It is very common for children especially in the toddler years to repeat everything that is said to them.  They learn vocabulary, language, the art of speaking through repeating what they hear. 

Usually by age 3 the repeating of other people’s phrases and words goes away and they can respond appropriately with their own words and thoughts.  By age 4-5 children can usually have full conversations, ask questions, and answer questions that they are asked.  This is a normal development in language building.  


Echolalia Symptoms

Echolalia is when someone repeats precise wording or noises that they hear.  Echolalia is common in children younger than age 3.  If echolalia continues after age three it is usually a sign of concern. 

Both adults and children can have echolalia. 

In children if they have echolalia after age three it can be a sign of autism spectrum disorder such as Asperger’s syndrome, developmental disability, or communication disability. 

Echolalia in adults can be caused by aphasia, head injury, neurodegenerative disorders, confusion, delirium, memory loss, encephalitis, learning disability, paralysis, schizophrenia, stroke, or epilepsy. 

People who have echolalia may see that it worsens in moments of stress, anxiety, or distress. 

Echolalia can also cause anxiety, irritability, and frustration.


Types Of Echolalia

There are different types of echolalia. 

Immediate echolalia is when the words, phrases, or noises are repeated almost right away. 

Delayed echolalia is when the words, phrases, or noises are repeated after hearing them, this could be just a few hours, or even days.  These words when repeated are usually out of context and can be confusing to those hearing them. 

Interactive echolalia is when a child is trying to communicate using memorized phrases.  This could be repeating words they had heard previously from someone trying to fit them in to answer a question.  Or repeating something from a movie that they have connected to an emotion when they themself are feeling that exact emotion.  This can also be very confusing when trying to communicate to someone who has interactive echolalia.  Figuring out where they are coming from is important in connecting the dots in their communication process.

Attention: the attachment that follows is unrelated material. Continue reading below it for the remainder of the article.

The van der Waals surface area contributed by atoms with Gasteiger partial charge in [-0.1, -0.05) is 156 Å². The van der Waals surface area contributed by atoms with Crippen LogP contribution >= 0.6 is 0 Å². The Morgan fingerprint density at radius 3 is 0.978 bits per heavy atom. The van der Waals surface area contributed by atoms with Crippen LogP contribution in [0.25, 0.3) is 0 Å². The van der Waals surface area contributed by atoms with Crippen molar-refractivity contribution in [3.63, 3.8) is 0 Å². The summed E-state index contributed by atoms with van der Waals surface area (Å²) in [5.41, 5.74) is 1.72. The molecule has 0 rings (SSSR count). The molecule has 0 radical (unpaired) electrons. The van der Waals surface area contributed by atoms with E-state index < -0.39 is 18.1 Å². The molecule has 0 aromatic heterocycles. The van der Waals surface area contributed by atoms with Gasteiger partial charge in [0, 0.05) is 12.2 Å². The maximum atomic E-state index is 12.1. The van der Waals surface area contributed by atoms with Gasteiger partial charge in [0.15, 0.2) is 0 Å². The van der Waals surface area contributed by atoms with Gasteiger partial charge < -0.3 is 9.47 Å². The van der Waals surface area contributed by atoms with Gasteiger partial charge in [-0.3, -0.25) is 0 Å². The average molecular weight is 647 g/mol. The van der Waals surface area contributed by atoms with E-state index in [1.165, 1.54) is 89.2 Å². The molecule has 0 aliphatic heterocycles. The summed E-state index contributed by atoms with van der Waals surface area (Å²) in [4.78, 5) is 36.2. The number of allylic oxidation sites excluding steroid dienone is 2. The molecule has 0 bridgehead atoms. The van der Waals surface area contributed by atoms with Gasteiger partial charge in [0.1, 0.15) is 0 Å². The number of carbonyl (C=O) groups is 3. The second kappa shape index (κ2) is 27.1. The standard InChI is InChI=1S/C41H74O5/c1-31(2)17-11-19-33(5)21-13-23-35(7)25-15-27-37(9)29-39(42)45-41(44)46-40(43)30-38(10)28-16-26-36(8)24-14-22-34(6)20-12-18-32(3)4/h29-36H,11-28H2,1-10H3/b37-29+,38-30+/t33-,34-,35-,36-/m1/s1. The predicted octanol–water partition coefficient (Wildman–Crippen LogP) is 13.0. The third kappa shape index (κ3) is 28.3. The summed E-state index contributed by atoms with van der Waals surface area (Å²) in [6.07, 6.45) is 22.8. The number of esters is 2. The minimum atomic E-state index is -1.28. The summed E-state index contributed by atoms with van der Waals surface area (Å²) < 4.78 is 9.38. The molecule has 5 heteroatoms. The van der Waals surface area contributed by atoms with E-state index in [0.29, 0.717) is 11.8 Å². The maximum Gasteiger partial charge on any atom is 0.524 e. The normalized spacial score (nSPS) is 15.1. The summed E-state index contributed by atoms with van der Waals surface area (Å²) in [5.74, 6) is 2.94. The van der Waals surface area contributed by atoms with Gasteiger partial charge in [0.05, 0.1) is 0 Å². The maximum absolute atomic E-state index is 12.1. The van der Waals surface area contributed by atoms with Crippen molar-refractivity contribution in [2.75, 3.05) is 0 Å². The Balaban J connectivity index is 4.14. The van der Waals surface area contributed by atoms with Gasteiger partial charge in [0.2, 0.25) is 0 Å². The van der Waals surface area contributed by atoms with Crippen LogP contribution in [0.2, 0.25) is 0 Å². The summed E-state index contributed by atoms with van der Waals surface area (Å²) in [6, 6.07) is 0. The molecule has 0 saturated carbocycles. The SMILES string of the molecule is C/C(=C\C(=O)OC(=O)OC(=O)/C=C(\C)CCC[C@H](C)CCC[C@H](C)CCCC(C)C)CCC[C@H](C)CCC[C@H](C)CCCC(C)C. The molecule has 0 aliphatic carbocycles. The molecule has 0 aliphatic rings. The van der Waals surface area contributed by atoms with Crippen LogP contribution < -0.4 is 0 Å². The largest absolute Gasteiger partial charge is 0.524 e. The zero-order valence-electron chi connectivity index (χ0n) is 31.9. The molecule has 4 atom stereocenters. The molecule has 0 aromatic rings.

Non-interactive echolalia is when words, or phrases are repeated without trying to communicate.  This is more in the case when someone is trying to repeat words for themself, either practicing words or phrases, or using the repetition as a calming mechanism. 

Unmitigated echolalia is when someone repeats a phrase exactly as someone else. 

If the phrase is repeated with slight changes to it then it is mitigated echolalia.  


Diagnosing Echolalia

A speech-language pathologist can diagnose someone with echolalia. 

Autistic children are often screened for echolalia with speech lessons on a normal basis. 

Speech lessons will allow the pathologist to figure out the type, stage, and severity of echolalia.  


Treatment Options for Echolalia

Treatment for echolalia is usually a combination of different things.  Professionals who can help with treatment of echolalia are speech-language pathologists, speech therapists, neurodevelopmental specialists, psychologists, or special educators. 

Speech therapy is a common treatment option for echolalia.  In speech therapy you can learn how to say what you are thinking.  It can help establish the speech tools to be able to effectively communicate. 

Medications such as antidepressants may also be prescribed.  Antidepressants won’t stop the echolalia, but it can keep the person that is affected by it calm.  It can also help lessen the other symptoms present with echolalia like anxiety, irritability, and frustration.  Antidepressants can cause a calming effect which can in some cases lessen the echolalia, when anxiety and moments of stress worsen the echolalia. 

You can also help with changing how you communicate at home.  Limit your WH questions to your child.  Questions about what, who, where, when are very common in daily speech.  Instead of asking your child what they want to wear, select two options for them and let them decide that way.  This can help lessen the amount of choices and make it easier for them to decide.  As soon as they pick an option, end the conversation and act upon their choice immediately.  Don’t question their choice, it can be very confusing and frustrating. 

Another thing to try is to communicate visually.  Point, use pictures, show options, shake your head yes or no. 

Limit your phrases and questions, make the phrases as simple as possible.  Instead of asking if your child is sleepy.  Just say sleepy over and over until they respond to you.  Keep it simple until their vocabulary and speech abilities improve. 



Echolalia is very common in children who are autistic.  There are ways of being able to improve their speech and lessen the echolalia.  Don’t panic if you have an echolalia diagnosis other forms of communication can be sometimes supplemented for children to learn to communicate appropriately.   Working with a speech therapist can also help if echolalia is too confusing.  



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